II. Examination Of Examples Of The Law Of Recurrence

Throughout the writings of the prophets we see this law recurring many, many times. But in this short study we can only choose certain typical cases that will enable us to analyze the principle or principles that are involved so that we may be able to recognize these basic truths in other cases and thus be better able to interpret the Scriptures.

THE first example to which I wish to call attention is found in Isaiah, chapters 11 and 12. Before studying my analysis and explanation of these chapters, the reader should turn to his Bible and carefully read them. By doing this, he will be better able to follow me as I interpret this passage. If he does this, he will be able very easily to learn the principles involved and will be able by himself to interpret other passages involving these basic truths.

The first ten verses of chapter 11 constitute the blocking out of the portrait. In verses 1 and 2 we see a prediction of the first coming of Messiah when He enters the world by miraculous conception and virgin birth. Of course these two verses do not speak of the virgin birth, but simply speak of the Messiah and of His coming into the world, comparing Him to a shoot that comes out of the stump of a tree and that develops into a tree bearing fruit. These verses are recognized as a prediction of our Lord's first coming.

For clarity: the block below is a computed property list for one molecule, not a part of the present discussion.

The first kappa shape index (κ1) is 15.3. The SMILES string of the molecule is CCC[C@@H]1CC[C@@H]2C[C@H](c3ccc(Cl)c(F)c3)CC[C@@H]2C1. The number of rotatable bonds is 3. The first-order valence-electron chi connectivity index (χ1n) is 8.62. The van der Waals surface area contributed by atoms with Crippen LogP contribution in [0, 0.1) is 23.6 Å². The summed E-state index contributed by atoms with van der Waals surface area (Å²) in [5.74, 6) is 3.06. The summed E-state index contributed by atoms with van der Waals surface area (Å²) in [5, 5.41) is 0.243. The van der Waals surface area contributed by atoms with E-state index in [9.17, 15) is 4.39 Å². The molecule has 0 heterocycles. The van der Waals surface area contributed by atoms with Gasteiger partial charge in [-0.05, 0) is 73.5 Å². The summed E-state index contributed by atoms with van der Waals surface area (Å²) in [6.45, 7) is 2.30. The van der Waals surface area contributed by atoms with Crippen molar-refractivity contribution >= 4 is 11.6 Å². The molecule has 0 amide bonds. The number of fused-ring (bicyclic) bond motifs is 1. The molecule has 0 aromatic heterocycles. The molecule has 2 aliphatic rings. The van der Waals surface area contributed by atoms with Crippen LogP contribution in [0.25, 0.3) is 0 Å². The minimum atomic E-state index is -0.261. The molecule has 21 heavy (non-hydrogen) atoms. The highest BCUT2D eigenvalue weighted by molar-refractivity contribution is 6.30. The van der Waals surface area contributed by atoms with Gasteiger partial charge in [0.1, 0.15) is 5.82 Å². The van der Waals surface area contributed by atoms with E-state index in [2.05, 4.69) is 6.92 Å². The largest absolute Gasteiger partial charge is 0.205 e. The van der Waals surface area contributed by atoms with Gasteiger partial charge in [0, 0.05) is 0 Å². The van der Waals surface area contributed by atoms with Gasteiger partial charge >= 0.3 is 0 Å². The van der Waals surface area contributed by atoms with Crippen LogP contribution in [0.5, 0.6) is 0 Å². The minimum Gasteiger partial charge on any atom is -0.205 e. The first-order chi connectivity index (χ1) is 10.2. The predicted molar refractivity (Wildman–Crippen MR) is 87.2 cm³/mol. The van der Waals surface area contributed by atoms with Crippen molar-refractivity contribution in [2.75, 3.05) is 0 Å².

Verses 3-5 speak of His being a judge, of His meting out justice and righteousness to the poor of the earth, of His smiting the earth with the rod of His mouth, and of His slaying the wicked with the breath of His lips. When our Lord was here upon the earth the first time, He did not play the role of a judge. On the contrary, He was a messenger of good tidings of salvation. When He returns to earth, however, He will take up the role of a judge and will establish justice and righteousness in the earth. In view of these facts we know that verses 3-5 constitute a prophecy concerning the second coming of our Lord.

Following this prediction we see in verses 6-9 a prophecy concerning the lifting of the curse from the earth and of the especial results as it affects the animal creation. Prior to man's disobedience the animals were peaceful. After the curse fell upon the world, they became vicious and bloodthirsty. When our Lord returns to earth to establish His reign of righteousness, He will remove the curse as we learn from other passages, and the animals will be gentle and will no longer have their vicious nature. Thus we know that verses 6-9 are dealing with the second coming of our Lord, or the results of His return to earth.